Running Basics: Distance

Julia Malacoff
by Julia Malacoff
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Once you’ve got running form and terrain down, you’ve got to consider how far to run. Any experienced runner can tell you that how you run 1 mile versus 10 versus 20 varies. The truth is, how far you’re running (or want to run) has a major impact on your effort level, speed and training strategy. While there’s definitely a time and place for fun runs without a specific structure in mind, if you have a distance goal, there are some key points you need to know. Ahead, experts share their insights on distance.

It might be tempting to stick to the same running route all the time, but mixing up your run distances is an awesome way to add variety to your training and improve your running while you’re at it, explains Thomas Watson, a UESCA-certified running coach and founder of The Marathon Handbook.

“If you’re sticking to short- to medium-length runs, there’s nothing inherently wrong with running the same distance every time, but your performance will likely begin to plateau,” Watson says. Adding shorter and longer runs improves your running game long-term.

“Shorter, faster runs — such as interval training and repeats — are more intense, but improve your running economy, your base speed and can make you a more powerful runner,” Watson notes. They also add variety, which can make your running routine feel more fun.

“Longer, slower runs are great for increasing your running endurance,” Watson says. “Add in one long run per week, gradually making them longer and longer to work on your stamina.” More importantly, these runs should be slower than usual. “You want to make sure you’re running a sustainable, conversational pace. Long runs are a staple of training plans everywhere, especially when preparing for a 10K, half-marathon or full-marathon.”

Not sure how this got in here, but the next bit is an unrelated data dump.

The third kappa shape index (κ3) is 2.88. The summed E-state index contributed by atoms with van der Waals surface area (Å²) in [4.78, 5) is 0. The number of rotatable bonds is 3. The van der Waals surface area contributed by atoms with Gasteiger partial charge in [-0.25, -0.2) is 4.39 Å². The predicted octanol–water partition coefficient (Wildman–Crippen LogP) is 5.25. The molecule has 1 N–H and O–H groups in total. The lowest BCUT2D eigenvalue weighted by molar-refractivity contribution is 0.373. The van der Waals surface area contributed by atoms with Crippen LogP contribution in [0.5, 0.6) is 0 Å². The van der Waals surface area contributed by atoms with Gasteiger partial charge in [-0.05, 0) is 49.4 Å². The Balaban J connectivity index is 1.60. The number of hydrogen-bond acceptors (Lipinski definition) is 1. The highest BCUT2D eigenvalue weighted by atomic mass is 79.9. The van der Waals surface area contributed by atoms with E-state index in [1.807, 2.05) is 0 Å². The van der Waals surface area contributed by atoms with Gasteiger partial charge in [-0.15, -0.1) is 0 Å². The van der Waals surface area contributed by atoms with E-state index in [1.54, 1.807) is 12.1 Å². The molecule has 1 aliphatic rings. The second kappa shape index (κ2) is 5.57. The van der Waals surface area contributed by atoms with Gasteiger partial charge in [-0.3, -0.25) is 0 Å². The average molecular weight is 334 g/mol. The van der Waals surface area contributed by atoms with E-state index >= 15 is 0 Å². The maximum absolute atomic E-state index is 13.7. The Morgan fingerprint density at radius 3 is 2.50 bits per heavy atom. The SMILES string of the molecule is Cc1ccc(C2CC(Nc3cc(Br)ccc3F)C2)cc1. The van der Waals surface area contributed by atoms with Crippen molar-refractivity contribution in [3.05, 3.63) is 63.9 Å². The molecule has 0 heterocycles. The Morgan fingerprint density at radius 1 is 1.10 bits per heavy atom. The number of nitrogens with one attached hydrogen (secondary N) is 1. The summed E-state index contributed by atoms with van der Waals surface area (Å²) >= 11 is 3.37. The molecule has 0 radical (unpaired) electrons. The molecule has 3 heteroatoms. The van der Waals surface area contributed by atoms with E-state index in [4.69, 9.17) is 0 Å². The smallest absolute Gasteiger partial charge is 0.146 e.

Most runners end up increasing their mileage at some point, whether they’re training for a specific distance or simply want to boost their endurance.

The biggest point here is that mileage increases should be done in a strategic way, experts say. Coaches often rely on the “10% rule,” which states that runners shouldn’t increase their total mileage by more than 10% per week.

A training plan may also help, Watson says. “The most important thing is to be structured to avoid big gaps or leaps in mileage. A good training plan will structure your runs so that your mileage increases are incremental. It will also allow days for recovery and step-back weeks where your mileage doesn’t increase. These help reinforce the gains you’ve already made in training.”

Lastly, it’s crucial for newer runners to pay close attention to any aches and pains that crop up as mileage is increased. “It’s important to address these through foam rolling, rest and seeking advice when needed to avoid a more significant injury,” Watson notes.

The 5K distance, which is 3.1 miles, is the most approachable race distance. But even though it’s short, it attracts novice and experienced runners alike. Here’s how experts recommend training for a 5K.